I first saw Virginia Danielson and Michael Goldman’s documentary, “Umm Kalthoum: A Voice Like Egypt,” when I was in graduate school and it deeply shaped my appreciation for Arab popular culture. Before watching the film, I honestly just couldn’t understand why everyone loved the low, almost masculine voice of Umm Kalthoum so much. After seeing the film, it all made sense to me, and so by the time I was sitting in a Cairo nightclub in 2001, watching famous belly dancer Dina perform to an instrumental version of Inta Omri (“You Are My Life”), I could appreciate the reverence of the audience as nearly every person in the room quietly sang along to the music. There was a kind of electricity in the room, a measure of how the singer’s powerful charisma has survived long after her death.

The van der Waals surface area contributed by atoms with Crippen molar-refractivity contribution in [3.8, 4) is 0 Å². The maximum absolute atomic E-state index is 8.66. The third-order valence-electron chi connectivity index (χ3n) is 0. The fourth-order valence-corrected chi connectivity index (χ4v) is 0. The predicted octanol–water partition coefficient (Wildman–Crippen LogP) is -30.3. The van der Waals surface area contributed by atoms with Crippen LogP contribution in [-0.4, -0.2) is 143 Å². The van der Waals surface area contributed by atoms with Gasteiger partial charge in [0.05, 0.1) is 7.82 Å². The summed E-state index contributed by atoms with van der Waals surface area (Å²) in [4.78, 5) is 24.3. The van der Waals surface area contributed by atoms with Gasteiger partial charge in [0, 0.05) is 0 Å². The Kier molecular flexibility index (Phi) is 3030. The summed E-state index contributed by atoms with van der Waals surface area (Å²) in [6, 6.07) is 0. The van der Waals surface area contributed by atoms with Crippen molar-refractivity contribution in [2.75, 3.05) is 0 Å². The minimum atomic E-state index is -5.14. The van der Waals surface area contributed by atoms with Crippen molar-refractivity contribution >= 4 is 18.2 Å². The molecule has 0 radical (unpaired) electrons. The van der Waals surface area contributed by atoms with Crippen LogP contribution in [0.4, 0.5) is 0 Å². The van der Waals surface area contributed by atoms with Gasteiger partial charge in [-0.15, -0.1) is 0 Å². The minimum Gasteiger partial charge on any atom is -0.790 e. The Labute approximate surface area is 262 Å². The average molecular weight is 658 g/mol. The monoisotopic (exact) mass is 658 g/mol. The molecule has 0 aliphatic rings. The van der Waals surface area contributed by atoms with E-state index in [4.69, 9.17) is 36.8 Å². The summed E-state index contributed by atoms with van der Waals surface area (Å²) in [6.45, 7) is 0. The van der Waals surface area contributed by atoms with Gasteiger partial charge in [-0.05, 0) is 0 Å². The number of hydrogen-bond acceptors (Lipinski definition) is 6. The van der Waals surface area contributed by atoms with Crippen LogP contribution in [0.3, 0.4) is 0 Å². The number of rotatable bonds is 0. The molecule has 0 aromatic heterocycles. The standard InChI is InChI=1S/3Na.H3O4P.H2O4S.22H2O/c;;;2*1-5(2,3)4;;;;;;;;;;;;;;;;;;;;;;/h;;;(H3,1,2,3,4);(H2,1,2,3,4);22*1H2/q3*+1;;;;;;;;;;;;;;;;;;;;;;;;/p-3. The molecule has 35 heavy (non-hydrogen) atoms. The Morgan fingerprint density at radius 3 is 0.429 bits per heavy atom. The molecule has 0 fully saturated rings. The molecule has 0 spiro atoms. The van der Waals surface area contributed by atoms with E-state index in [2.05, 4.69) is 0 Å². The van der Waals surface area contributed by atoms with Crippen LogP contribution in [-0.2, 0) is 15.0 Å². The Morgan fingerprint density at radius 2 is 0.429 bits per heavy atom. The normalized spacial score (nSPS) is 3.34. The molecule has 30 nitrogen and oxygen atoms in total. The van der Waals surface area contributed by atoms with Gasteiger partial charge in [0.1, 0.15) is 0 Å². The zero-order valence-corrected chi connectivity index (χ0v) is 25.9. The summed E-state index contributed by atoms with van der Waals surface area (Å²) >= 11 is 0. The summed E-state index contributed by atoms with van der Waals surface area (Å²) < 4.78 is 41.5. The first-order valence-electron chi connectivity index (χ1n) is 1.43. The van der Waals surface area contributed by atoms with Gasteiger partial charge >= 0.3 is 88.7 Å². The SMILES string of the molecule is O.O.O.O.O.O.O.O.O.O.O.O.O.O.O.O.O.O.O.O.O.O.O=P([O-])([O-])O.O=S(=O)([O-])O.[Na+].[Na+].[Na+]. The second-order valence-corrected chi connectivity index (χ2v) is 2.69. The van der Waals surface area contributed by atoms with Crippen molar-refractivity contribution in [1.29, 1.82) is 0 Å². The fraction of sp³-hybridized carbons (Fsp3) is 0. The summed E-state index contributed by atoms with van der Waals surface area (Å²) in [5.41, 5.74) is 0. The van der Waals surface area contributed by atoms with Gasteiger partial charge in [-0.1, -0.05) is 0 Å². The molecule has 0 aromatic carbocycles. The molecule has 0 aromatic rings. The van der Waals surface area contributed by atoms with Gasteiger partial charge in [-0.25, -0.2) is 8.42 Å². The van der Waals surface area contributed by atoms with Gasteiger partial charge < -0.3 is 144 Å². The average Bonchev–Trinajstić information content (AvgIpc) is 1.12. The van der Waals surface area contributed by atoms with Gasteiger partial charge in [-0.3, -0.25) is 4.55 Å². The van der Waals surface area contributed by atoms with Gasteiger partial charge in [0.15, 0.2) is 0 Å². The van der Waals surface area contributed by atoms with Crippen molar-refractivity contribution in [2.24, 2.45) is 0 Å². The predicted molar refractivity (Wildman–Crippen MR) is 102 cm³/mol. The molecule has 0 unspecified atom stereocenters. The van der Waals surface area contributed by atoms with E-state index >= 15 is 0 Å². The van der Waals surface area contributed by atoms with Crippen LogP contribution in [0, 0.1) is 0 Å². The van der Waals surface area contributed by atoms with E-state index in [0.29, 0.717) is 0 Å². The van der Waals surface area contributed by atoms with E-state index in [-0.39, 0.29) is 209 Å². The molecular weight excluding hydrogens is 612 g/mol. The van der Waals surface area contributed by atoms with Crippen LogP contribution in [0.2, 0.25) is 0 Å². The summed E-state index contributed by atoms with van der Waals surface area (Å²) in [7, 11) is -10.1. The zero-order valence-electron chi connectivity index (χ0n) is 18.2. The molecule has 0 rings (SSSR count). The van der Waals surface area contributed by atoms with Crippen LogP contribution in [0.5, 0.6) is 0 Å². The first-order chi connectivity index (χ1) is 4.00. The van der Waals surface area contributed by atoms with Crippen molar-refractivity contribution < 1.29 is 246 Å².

I don’t know why NPR is just now discovering the documentary, which is more than 10 years old (IMDB dates it to 1996, while NPR calls it “recent”!). But it’s a good opportunity to listen to and watch some classic clips of Umm Kalthoum singing, and it will whet your appetite for the full documentary.